The strength-based approach creates livable circumstances for a person to view themselves at their best, allowing them to realize the value they provide just by being themselves. Then, rather of concentrating on their flaws, move that value forward to maximize on their strengths. This approach is also known as positive psychology because it focuses on what is good about people instead of what is wrong.
People can be self-aware when using this approach. They know how they are doing relative to their highest potential and what they need to work on. A strength-based coach doesn't tell clients what they lack but rather helps them identify their talents and skills and uses that information to guide them toward greater effectiveness and happiness.
Strength-based coaching involves five main components: looking inside yourself to find your strengths; learning how to use those strengths to accomplish goals; building confidence in your abilities; growing personally through challenges; and giving back to others.
By focusing on what is good about ourselves and others we create more positive lives. That in turn creates a better world for everyone.
Individuals' capacities, talents, competences, prospects, visions, and hopes are highlighted in the strength viewpoint. Empowerment, resiliency, and belonging to a viable group or community are key principles. Cultural and personal tales, myths, and legends are important sources of strength. People find hope in changes they themselves initiate, especially if they have faith in their abilities to succeed.
Strength perspective theories focus on what makes people strong rather than what makes them weak. Such theories aim to help people gain confidence by identifying their strengths and learning how to use them.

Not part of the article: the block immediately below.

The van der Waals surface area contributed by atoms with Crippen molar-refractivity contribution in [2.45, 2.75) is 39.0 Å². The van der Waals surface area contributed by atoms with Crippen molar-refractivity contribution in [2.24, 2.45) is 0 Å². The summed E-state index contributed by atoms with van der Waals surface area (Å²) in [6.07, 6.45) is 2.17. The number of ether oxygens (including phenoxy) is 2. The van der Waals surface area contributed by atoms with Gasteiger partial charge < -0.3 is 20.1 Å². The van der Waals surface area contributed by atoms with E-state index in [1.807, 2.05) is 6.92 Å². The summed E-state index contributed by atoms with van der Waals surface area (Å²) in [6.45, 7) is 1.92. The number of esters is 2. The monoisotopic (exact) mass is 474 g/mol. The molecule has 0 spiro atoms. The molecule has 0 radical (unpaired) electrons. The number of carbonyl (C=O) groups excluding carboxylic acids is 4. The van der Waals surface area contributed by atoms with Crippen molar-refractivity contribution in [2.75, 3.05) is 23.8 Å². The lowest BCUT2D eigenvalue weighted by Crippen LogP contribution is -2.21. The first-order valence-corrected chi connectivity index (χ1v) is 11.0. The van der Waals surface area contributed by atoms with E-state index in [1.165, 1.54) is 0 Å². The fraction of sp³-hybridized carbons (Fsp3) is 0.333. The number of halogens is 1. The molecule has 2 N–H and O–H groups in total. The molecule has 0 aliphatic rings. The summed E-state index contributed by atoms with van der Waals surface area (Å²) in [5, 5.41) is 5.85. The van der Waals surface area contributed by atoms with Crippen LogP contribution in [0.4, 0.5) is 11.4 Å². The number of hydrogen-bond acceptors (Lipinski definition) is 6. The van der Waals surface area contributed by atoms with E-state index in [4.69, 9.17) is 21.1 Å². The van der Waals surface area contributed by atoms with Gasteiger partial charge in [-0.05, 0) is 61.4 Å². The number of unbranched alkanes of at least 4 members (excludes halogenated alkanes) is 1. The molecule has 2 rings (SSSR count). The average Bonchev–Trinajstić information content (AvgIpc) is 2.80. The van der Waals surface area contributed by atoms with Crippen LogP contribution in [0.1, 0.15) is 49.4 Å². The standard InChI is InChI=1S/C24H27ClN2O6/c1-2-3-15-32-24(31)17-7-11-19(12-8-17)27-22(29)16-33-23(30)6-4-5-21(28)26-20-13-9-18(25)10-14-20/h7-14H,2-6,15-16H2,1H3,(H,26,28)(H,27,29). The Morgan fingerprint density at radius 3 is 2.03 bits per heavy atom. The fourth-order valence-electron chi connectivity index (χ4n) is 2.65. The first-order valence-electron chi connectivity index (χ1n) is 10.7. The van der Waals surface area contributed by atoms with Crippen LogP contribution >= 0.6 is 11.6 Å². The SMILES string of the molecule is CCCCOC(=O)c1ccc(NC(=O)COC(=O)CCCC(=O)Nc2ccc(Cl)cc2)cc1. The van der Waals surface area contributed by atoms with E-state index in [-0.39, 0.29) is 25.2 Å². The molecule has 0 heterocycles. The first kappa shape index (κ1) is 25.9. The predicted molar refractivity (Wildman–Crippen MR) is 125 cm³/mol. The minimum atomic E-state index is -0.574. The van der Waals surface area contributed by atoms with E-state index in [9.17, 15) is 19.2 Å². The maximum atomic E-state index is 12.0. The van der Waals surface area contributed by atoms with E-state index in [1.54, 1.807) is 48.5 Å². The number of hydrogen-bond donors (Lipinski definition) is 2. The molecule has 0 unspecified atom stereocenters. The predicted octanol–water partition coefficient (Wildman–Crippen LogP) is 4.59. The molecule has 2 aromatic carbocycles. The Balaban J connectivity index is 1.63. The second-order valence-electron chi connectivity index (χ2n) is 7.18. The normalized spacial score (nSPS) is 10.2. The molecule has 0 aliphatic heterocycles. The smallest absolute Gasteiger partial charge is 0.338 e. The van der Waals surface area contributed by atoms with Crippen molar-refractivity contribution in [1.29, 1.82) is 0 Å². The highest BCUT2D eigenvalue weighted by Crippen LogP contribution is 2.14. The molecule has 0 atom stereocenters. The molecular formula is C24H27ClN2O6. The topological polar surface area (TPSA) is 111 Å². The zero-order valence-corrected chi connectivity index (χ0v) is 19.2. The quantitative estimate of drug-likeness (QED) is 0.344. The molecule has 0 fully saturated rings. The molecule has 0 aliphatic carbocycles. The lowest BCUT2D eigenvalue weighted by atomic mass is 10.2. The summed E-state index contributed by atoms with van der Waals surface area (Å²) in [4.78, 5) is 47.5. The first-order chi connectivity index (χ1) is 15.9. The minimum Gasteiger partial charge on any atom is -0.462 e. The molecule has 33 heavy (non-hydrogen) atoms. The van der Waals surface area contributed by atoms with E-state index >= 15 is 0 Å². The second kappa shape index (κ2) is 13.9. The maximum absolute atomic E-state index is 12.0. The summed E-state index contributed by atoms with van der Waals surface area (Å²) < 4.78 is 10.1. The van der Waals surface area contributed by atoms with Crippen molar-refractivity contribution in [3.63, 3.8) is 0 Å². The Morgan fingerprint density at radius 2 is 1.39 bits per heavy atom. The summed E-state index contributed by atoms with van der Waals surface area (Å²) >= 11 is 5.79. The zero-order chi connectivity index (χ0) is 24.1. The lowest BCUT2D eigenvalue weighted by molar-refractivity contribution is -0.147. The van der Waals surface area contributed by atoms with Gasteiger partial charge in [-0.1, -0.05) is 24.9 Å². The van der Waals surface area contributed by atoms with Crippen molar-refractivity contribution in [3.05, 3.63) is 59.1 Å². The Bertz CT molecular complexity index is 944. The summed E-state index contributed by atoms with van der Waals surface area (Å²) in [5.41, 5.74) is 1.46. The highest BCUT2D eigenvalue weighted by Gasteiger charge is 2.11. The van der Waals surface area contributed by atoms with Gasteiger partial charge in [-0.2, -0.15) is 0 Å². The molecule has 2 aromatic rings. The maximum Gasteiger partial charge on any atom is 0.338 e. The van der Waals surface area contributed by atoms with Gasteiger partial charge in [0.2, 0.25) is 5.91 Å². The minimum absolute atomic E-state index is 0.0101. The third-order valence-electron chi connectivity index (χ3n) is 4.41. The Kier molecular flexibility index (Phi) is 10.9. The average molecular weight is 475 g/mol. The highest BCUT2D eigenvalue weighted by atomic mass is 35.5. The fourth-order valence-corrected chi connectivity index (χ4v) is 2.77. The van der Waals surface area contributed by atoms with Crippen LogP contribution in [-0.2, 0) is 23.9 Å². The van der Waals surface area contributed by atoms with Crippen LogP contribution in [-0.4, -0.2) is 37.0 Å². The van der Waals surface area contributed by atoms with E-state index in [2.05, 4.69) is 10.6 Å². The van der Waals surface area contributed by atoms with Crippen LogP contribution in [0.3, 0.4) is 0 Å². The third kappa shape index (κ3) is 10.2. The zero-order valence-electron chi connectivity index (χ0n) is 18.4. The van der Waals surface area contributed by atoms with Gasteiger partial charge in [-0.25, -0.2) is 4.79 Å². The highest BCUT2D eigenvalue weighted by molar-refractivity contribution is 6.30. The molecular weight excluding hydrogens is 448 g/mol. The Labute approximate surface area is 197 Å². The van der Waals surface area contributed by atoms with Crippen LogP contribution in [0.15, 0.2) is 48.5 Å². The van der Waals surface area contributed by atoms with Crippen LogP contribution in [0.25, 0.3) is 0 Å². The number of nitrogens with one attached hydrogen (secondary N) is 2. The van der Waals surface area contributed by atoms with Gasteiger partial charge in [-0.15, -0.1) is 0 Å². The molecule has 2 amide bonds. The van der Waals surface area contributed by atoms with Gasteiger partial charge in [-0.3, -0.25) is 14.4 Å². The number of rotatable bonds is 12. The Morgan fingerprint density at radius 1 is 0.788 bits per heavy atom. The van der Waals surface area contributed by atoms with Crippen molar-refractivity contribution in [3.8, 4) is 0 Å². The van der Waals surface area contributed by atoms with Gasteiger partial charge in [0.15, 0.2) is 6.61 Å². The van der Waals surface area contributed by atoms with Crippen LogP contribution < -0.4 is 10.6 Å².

Strength perspectives were first developed by Martin Seligman in his books "Learned Optimism" and "Authentic Happiness." Since then, others have continued to build upon his work. The most well-known contributor to this field is Tom Rath, who with his colleague Jean Chatzky wrote the book "StrengthsFinder 2.0." The strength perspective has also been applied to individuals, organizations, and countries in their efforts to be more effective.
People tend to be stronger in some areas than others. This is because of both their biological makeup and their social environment. For example, someone may have natural talent in math but lack talent in writing because they were never taught how to improve at these skills. On the other hand, someone may have great writing talent but lack math ability because they were not encouraged to practice solving problems in school.
The Trait Approach's Strengths The characteristic approach places emphasis on the leader rather than the followers or the environment. This approach is focused with the characteristics of leaders and who possesses these characteristics. It is presumptuous to believe that the leader and his or her personality are fundamental to the leadership process. Rather, the leader's personality influences how he or she conducts himself or herself within the context of the job.
It is a comprehensive way of looking at leadership. The trait theory states that people can be classified as leaders because they possess certain traits. These traits are: assertiveness, autonomy, charisma, courage, determination, devotion, dedication, decisiveness, dominance, ego, influence, initiative, integrity, knowledge, loyalty, love, mercy, modesty, nerve, perception, passion, power, prejudice, pride, privilege, purpose, rationality, recognition, respect, self-awareness, sense of humor, spirit, stability, success, tenacity, tolerance, trust, understanding, vision.
It is a useful tool for leadership researchers because it gives them clear categories into which to place individuals. The trait approach has been used by psychologists to explain why some people are more likely to lead others. For example, someone may have the necessary traits to be a leader, but lack of experience or training prevents this person from taking charge. Or, an individual may not want to lead, but because of their traits, they are forced to do so.